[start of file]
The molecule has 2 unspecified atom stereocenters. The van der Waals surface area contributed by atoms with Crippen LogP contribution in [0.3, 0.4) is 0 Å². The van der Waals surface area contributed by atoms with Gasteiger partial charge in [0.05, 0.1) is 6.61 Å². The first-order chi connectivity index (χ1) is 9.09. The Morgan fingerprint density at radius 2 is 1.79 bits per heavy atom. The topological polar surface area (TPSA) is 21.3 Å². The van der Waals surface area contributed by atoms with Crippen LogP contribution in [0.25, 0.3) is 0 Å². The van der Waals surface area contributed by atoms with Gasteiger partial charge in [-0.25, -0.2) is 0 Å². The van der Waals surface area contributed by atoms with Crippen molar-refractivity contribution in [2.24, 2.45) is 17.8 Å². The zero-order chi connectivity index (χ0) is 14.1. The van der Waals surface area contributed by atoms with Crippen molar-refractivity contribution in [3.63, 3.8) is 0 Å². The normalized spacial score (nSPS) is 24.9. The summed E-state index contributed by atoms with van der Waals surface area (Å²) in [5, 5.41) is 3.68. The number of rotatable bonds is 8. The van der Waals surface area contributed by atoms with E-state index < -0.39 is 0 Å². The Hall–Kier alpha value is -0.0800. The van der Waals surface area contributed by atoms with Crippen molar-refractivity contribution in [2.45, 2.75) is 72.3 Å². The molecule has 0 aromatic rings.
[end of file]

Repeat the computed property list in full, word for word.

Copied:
The molecule has 2 unspecified atom stereocenters. The van der Waals surface area contributed by atoms with Crippen LogP contribution in [0.3, 0.4) is 0 Å². The van der Waals surface area contributed by atoms with Gasteiger partial charge in [0.05, 0.1) is 6.61 Å². The first-order chi connectivity index (χ1) is 9.09. The Morgan fingerprint density at radius 2 is 1.79 bits per heavy atom. The topological polar surface area (TPSA) is 21.3 Å². The van der Waals surface area contributed by atoms with Crippen LogP contribution in [0.25, 0.3) is 0 Å². The van der Waals surface area contributed by atoms with Gasteiger partial charge in [-0.25, -0.2) is 0 Å². The van der Waals surface area contributed by atoms with Crippen molar-refractivity contribution in [2.24, 2.45) is 17.8 Å². The zero-order chi connectivity index (χ0) is 14.1. The van der Waals surface area contributed by atoms with Crippen molar-refractivity contribution in [3.63, 3.8) is 0 Å². The normalized spacial score (nSPS) is 24.9. The summed E-state index contributed by atoms with van der Waals surface area (Å²) in [5, 5.41) is 3.68. The number of rotatable bonds is 8. The van der Waals surface area contributed by atoms with E-state index < -0.39 is 0 Å². The Hall–Kier alpha value is -0.0800. The van der Waals surface area contributed by atoms with Crippen molar-refractivity contribution in [2.45, 2.75) is 72.3 Å². The molecule has 0 aromatic rings.